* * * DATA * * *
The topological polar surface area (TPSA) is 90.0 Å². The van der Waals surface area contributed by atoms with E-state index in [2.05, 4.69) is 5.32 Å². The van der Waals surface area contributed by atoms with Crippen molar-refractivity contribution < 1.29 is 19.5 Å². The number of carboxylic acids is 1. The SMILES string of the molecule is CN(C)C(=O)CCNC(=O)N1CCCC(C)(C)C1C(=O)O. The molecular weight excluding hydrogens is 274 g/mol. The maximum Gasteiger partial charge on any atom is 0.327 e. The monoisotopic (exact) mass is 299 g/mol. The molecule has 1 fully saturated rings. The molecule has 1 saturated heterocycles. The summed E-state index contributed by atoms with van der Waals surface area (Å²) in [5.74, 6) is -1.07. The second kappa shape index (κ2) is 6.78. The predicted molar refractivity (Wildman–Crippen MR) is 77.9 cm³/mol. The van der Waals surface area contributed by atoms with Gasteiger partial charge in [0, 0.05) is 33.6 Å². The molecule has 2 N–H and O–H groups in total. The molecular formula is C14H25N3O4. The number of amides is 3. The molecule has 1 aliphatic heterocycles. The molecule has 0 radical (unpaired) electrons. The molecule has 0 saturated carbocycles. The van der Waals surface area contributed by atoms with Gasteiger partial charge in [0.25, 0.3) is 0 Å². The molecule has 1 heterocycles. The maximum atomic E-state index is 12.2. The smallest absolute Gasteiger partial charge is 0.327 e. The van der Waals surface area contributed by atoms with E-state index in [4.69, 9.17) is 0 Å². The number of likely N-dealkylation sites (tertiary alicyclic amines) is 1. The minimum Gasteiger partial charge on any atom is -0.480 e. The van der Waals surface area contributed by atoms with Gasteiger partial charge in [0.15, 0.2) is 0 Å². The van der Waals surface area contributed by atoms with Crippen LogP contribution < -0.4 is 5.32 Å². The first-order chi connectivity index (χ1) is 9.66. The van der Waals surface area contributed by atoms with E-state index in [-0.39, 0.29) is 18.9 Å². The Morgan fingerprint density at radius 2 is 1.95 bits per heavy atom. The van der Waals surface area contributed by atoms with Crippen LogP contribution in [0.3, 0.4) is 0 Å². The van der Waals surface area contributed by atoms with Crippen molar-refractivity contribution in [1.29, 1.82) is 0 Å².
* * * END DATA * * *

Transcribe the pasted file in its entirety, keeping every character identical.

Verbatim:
The topological polar surface area (TPSA) is 90.0 Å². The van der Waals surface area contributed by atoms with E-state index in [2.05, 4.69) is 5.32 Å². The van der Waals surface area contributed by atoms with Crippen molar-refractivity contribution < 1.29 is 19.5 Å². The number of carboxylic acids is 1. The SMILES string of the molecule is CN(C)C(=O)CCNC(=O)N1CCCC(C)(C)C1C(=O)O. The molecular weight excluding hydrogens is 274 g/mol. The maximum Gasteiger partial charge on any atom is 0.327 e. The monoisotopic (exact) mass is 299 g/mol. The molecule has 1 fully saturated rings. The molecule has 1 saturated heterocycles. The summed E-state index contributed by atoms with van der Waals surface area (Å²) in [5.74, 6) is -1.07. The second kappa shape index (κ2) is 6.78. The predicted molar refractivity (Wildman–Crippen MR) is 77.9 cm³/mol. The van der Waals surface area contributed by atoms with Gasteiger partial charge in [0, 0.05) is 33.6 Å². The molecule has 2 N–H and O–H groups in total. The molecular formula is C14H25N3O4. The number of amides is 3. The molecule has 1 aliphatic heterocycles. The molecule has 0 radical (unpaired) electrons. The molecule has 0 saturated carbocycles. The van der Waals surface area contributed by atoms with Gasteiger partial charge in [0.25, 0.3) is 0 Å². The molecule has 1 heterocycles. The maximum atomic E-state index is 12.2. The smallest absolute Gasteiger partial charge is 0.327 e. The van der Waals surface area contributed by atoms with E-state index in [4.69, 9.17) is 0 Å². The number of likely N-dealkylation sites (tertiary alicyclic amines) is 1. The minimum Gasteiger partial charge on any atom is -0.480 e. The van der Waals surface area contributed by atoms with Gasteiger partial charge in [0.15, 0.2) is 0 Å². The van der Waals surface area contributed by atoms with Crippen LogP contribution < -0.4 is 5.32 Å². The first-order chi connectivity index (χ1) is 9.66. The van der Waals surface area contributed by atoms with E-state index in [-0.39, 0.29) is 18.9 Å². The Morgan fingerprint density at radius 2 is 1.95 bits per heavy atom. The van der Waals surface area contributed by atoms with Crippen LogP contribution in [0.3, 0.4) is 0 Å². The van der Waals surface area contributed by atoms with Crippen molar-refractivity contribution in [1.29, 1.82) is 0 Å².